6. Autoimmune Disorders


Doctors still don’t fully understand the immune system…or what happens when it turns on us. Currently, doctors know of at least 80 autoimmune disorders — including Lupus, multiple sclerosis, type 1 diabetes and celiac disease — but there are at least 40 or more other illnesses related to the immune system. In these conditions, the body’s immune system starts to see muscles, joints, tissues and even organs as enemy invaders. Unfortunately, doctors can’t do much except treat the symptoms and help patients identify and avoid potentially life-threatening flare-ups. (For more information, see Autoimmune diseases: a primer.)

7. Schizophrenia

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Experts consider this the most puzzling of mental disorders, one which robs the sufferer of the ability to logically distinguish between reality and fantasy. Symptoms range wildly between patients and include delusions, hallucinations, disorganized speech, lack of motivation or emotion, but the disease has no defining medical tests. Though we can’t cure this disease yet, the Schizophrenia Society of Canada recommends that we should do more to understand it — and remove the stigma and barriers so patients and families can get the support they need.

8. Creutzfeldt-Jakob Disease (CJD)

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One version of this rare brain disorder is better known "Mad Cow" and can be contracted by eating contaminated beef. "Regular" CJD is also always fatal, quick-acting and is the most common form, but develops in most patients for reasons doctors have yet to figure out and can not prevent. CJD is type of prion disease, where a prion (an abnormal bit of protein) causes brain wasting. However, research into these rare conditions may offer wider benefits. Thanks to their potential ties to cancer, investigating prion diseases could offer clues to treating and preventing conditions like melanoma and lymphoma. (See the recent story in the Vancouver Sun for details.)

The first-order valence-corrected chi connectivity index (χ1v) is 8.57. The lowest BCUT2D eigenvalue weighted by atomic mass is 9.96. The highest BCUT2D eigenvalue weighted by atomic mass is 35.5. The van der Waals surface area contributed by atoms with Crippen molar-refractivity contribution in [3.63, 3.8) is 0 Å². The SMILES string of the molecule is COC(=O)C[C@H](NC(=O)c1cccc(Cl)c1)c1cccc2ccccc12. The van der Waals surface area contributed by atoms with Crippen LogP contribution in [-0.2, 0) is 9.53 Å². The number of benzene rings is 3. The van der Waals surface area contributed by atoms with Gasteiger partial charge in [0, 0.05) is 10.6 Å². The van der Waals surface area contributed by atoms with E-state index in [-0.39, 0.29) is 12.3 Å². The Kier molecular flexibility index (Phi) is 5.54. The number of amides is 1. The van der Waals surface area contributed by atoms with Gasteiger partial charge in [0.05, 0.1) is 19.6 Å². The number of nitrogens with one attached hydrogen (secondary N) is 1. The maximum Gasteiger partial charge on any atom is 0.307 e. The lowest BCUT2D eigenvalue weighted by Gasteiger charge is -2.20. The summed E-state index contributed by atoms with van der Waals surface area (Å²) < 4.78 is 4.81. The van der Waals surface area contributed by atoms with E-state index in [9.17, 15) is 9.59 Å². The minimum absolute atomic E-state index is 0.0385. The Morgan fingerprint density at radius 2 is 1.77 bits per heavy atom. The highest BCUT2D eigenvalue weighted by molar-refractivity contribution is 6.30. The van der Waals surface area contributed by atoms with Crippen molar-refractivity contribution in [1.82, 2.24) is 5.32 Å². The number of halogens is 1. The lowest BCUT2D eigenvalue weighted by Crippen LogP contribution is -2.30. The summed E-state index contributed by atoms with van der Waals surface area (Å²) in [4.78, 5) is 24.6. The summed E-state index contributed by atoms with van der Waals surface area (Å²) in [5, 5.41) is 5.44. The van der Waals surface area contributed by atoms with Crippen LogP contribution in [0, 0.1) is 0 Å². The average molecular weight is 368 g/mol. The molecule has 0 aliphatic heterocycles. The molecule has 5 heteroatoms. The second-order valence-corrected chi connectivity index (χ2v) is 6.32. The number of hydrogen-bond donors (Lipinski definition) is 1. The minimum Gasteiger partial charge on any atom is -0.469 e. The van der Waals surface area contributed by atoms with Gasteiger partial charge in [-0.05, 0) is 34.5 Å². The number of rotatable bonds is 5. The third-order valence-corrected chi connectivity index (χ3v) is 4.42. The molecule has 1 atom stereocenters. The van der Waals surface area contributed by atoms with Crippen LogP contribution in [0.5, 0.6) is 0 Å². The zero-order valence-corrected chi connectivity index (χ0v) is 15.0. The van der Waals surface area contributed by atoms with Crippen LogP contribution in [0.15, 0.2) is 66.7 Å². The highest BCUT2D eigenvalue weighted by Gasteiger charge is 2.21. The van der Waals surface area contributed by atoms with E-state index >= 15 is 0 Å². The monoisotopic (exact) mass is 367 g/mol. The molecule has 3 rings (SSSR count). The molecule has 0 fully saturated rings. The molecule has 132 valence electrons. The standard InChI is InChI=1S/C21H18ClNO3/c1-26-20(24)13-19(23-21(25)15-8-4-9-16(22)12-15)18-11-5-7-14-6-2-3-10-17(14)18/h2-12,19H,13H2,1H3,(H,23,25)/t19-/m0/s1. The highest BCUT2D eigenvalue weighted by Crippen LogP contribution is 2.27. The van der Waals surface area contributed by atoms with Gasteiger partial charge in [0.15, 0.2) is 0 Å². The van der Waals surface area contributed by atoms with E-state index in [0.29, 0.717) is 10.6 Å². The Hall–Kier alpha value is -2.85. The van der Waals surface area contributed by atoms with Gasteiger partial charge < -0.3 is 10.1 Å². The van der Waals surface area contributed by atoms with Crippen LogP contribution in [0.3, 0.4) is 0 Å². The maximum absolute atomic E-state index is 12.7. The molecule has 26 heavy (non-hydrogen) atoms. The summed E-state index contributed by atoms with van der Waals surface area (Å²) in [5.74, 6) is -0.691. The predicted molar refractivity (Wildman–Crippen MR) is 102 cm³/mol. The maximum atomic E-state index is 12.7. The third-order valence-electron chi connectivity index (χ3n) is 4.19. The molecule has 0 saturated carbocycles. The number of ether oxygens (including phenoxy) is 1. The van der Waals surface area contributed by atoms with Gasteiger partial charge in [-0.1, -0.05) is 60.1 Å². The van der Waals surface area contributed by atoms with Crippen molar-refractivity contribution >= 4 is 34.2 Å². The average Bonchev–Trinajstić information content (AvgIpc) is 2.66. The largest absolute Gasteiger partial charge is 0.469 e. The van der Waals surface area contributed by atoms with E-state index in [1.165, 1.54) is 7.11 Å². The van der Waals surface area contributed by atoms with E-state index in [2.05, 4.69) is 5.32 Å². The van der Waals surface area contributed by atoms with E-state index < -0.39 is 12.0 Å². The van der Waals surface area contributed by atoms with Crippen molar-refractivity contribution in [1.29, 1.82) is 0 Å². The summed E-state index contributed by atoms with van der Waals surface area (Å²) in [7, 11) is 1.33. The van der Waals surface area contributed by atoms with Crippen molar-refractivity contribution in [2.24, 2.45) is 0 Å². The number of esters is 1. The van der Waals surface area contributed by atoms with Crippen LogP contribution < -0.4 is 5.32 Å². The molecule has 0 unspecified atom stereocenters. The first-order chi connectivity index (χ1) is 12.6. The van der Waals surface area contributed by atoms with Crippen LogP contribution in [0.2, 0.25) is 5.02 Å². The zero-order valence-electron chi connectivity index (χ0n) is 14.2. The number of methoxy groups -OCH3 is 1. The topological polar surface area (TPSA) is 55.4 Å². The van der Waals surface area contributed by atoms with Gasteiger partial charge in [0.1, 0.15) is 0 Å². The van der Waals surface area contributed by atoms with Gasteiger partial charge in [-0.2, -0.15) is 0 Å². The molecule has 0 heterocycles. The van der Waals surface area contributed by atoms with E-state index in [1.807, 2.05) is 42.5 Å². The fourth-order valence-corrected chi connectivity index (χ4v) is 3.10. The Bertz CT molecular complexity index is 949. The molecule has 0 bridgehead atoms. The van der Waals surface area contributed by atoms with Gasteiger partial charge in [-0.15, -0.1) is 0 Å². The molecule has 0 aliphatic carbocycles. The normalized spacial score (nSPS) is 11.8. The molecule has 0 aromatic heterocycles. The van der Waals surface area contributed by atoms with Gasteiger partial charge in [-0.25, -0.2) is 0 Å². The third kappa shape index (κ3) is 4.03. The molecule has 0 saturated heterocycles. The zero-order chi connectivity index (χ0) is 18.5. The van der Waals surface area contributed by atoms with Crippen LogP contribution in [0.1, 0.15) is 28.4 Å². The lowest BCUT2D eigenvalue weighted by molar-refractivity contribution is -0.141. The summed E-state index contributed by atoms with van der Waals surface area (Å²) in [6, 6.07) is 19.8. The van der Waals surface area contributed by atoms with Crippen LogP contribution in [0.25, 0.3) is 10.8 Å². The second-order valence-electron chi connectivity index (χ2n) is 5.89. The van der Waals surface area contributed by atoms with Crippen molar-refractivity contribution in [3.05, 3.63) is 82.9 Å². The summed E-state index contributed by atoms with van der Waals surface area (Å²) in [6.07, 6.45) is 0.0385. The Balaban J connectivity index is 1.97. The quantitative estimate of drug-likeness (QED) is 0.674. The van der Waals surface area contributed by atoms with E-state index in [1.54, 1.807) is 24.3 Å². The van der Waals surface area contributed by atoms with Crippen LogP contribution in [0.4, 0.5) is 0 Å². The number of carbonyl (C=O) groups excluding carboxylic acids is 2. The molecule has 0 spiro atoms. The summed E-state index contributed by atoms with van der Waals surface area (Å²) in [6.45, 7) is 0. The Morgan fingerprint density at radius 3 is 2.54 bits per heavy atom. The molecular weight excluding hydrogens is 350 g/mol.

9. Chronic Fatigue Syndrome (CFS)

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Chronic fatigue is a classic MUPS (medically unexplained physical symptoms) disease, with a diagnosis based only on the ruling out of other possibilities. While CFS patients complain of debilitating exhaustion, and are often bed-ridden for days at a time, there’s more to this disease than just “feeling tired all of the time.” Patients experience a variety of symptoms, such as joint pain, headaches, depression, blurry vision and increased allergies or sensitivities. Even worse are the misunderstandings sufferers often face from loved ones and the medical community — not everyone believes this disease “exists”.

10. Morgellons Disease


This mysterious illness, which has cropped up again recently, displays almost sci-fi symptoms. Sufferers complain of intensely creepy-crawly skin and odd fibrous strands which protrude from open wounds. The skin lesions contain tiny threads or fuzz balls that are black, red or blue. People who think they have Morgellons often experience disabling fatigue, mental decline described as “brain fog,” mood disorders and joint pain. While some health experts attribute the “disease” on a shared psychotic delusion, others believe the symptoms to be real.

Live Science